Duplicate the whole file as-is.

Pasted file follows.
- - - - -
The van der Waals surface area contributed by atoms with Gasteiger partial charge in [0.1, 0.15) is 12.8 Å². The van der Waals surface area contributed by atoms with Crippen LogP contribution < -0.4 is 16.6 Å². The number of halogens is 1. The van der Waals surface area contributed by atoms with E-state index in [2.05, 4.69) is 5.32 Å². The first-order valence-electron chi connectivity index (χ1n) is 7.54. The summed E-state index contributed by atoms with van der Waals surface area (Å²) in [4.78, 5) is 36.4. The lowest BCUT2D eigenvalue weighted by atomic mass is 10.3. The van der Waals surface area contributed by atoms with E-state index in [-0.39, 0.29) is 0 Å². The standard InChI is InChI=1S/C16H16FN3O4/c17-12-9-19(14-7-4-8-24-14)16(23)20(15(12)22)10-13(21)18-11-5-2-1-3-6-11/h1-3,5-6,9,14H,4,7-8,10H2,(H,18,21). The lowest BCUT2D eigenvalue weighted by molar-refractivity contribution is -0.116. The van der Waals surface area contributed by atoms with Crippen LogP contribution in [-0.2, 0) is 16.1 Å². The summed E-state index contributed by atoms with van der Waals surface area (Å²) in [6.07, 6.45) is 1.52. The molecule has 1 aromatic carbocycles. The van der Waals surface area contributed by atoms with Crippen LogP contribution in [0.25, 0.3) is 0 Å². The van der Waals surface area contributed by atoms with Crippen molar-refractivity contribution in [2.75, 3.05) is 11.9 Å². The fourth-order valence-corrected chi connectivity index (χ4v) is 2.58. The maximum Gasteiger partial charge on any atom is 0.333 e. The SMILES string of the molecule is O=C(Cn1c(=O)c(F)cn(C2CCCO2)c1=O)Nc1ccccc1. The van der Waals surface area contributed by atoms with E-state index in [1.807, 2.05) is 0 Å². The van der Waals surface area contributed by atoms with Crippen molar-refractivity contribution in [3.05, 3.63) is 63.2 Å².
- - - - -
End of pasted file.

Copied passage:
The van der Waals surface area contributed by atoms with Gasteiger partial charge in [0.1, 0.15) is 12.8 Å². The van der Waals surface area contributed by atoms with Crippen LogP contribution < -0.4 is 16.6 Å². The number of halogens is 1. The van der Waals surface area contributed by atoms with E-state index in [2.05, 4.69) is 5.32 Å². The first-order valence-electron chi connectivity index (χ1n) is 7.54. The summed E-state index contributed by atoms with van der Waals surface area (Å²) in [4.78, 5) is 36.4. The lowest BCUT2D eigenvalue weighted by atomic mass is 10.3. The van der Waals surface area contributed by atoms with E-state index in [-0.39, 0.29) is 0 Å². The standard InChI is InChI=1S/C16H16FN3O4/c17-12-9-19(14-7-4-8-24-14)16(23)20(15(12)22)10-13(21)18-11-5-2-1-3-6-11/h1-3,5-6,9,14H,4,7-8,10H2,(H,18,21). The lowest BCUT2D eigenvalue weighted by molar-refractivity contribution is -0.116. The van der Waals surface area contributed by atoms with Crippen LogP contribution in [-0.2, 0) is 16.1 Å². The summed E-state index contributed by atoms with van der Waals surface area (Å²) in [6.07, 6.45) is 1.52. The molecule has 1 aromatic carbocycles. The van der Waals surface area contributed by atoms with Crippen LogP contribution in [0.25, 0.3) is 0 Å². The van der Waals surface area contributed by atoms with Crippen molar-refractivity contribution in [2.75, 3.05) is 11.9 Å². The fourth-order valence-corrected chi connectivity index (χ4v) is 2.58. The maximum Gasteiger partial charge on any atom is 0.333 e. The SMILES string of the molecule is O=C(Cn1c(=O)c(F)cn(C2CCCO2)c1=O)Nc1ccccc1. The van der Waals surface area contributed by atoms with E-state index in [1.807, 2.05) is 0 Å². The van der Waals surface area contributed by atoms with Crippen molar-refractivity contribution in [3.05, 3.63) is 63.2 Å².